This study was designed in response to the pandemic. This was to increase the accessibility of Simulation Training whilst under lockdown restrictions and limited departmental capacity due to social distancing.
The aim of the study was to assess final-year medical students’ perspectives on a new method of delivering a simulation course remotely.
The technique utilized in the intervention group was a guided experience via ‘Avatars’ – Faculty members who were physically present in the simulation room. Course participants joined via a live video stream and directed the ‘Avatar’ in real time. The scenarios were driven by a script that directed focus to the learning objectives. The debrief followed a ‘pause and perfect’ approach to enhance participation. During these pauses, the students, with guidance from a facilitator, reflected on developments so far and then gave their ‘Avatar’ instructions for the next stage of the scenario. The study took the form of a pragmatic cross-over trial, splitting the cohort into two groups. Group 1 received a face-to-face medicine simulation course and a remote surgery simulation course. Of this group, approximately half had the remote course first and the face-to-face second, the other half in the reverse order. Group 2 had a similar format, however with a face-to-face surgery simulation course and a remote medicine simulation course. The intention was to minimize the influence of pre-course perceptions based on what has already been experienced (i.e. a group might have a different perspective on a face-to-face course if they have had a remote course first and vice versa). Feedback was collected and compared for each.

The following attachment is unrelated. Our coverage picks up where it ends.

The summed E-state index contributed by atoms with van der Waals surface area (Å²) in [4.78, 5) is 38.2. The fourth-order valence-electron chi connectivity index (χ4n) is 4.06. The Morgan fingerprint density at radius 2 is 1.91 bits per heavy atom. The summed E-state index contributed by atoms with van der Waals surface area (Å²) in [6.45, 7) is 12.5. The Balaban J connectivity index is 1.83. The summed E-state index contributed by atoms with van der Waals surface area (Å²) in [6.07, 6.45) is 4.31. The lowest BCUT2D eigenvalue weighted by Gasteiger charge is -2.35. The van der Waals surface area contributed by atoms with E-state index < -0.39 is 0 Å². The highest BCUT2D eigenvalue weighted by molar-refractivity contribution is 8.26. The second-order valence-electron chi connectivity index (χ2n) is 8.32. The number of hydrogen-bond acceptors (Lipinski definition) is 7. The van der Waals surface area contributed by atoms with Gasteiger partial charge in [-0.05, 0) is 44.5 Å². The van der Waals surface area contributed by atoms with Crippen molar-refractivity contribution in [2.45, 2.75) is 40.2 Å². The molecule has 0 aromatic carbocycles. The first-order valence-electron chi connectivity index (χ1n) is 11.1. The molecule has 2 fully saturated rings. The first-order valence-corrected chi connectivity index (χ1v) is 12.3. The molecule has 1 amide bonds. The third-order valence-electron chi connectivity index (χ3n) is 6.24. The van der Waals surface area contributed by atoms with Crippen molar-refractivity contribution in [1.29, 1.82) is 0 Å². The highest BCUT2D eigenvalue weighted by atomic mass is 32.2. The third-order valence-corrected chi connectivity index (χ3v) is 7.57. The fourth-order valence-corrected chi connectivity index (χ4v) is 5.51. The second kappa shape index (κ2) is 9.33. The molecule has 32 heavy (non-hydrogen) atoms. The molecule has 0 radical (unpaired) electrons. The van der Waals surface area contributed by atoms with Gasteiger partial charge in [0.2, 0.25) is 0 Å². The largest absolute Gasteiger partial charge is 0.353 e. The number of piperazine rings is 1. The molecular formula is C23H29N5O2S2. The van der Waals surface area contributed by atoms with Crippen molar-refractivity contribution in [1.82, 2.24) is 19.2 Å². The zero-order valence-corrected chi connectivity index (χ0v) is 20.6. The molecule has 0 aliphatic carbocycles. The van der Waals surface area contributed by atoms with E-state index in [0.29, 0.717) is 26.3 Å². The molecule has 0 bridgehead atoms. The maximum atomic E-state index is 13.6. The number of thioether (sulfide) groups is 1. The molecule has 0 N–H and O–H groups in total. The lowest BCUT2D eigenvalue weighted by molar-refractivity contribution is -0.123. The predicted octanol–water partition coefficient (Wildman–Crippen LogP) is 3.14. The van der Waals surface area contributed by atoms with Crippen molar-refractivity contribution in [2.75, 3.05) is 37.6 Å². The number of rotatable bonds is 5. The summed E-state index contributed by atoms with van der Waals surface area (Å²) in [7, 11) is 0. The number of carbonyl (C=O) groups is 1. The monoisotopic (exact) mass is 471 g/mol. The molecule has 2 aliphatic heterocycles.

A total of 44 final-year medical students took part in the trial. 40 feedback responses were collected for the face-to-face sessions and 37 for the remote. Overall, the face-to-face simulation sessions were received more positively with 100% of participants scoring face-to-face sessions overall as ‘Excellent’ or ‘Very Good’ compared with 70.2% for the remote simulation. Participants were asked to score out of 10 how much these sessions would change their future practice; the mean score for the face-to-face was 9.29 compared with 8.5 for the remote. Remote simulation produced lower student satisfaction scores compared with face-to-face teaching. Further research is needed to determine the differential impact on knowledge and skills transfer. If there is limited impact, remote simulation could be a viable and valuable alternative to face-to-face simulation, not only during a pandemic but also in diverse environments.
Freer, Jones, Lewandowski, Randles, and Dores: 138 Student Perspectives of a Novel Remote Simulation Course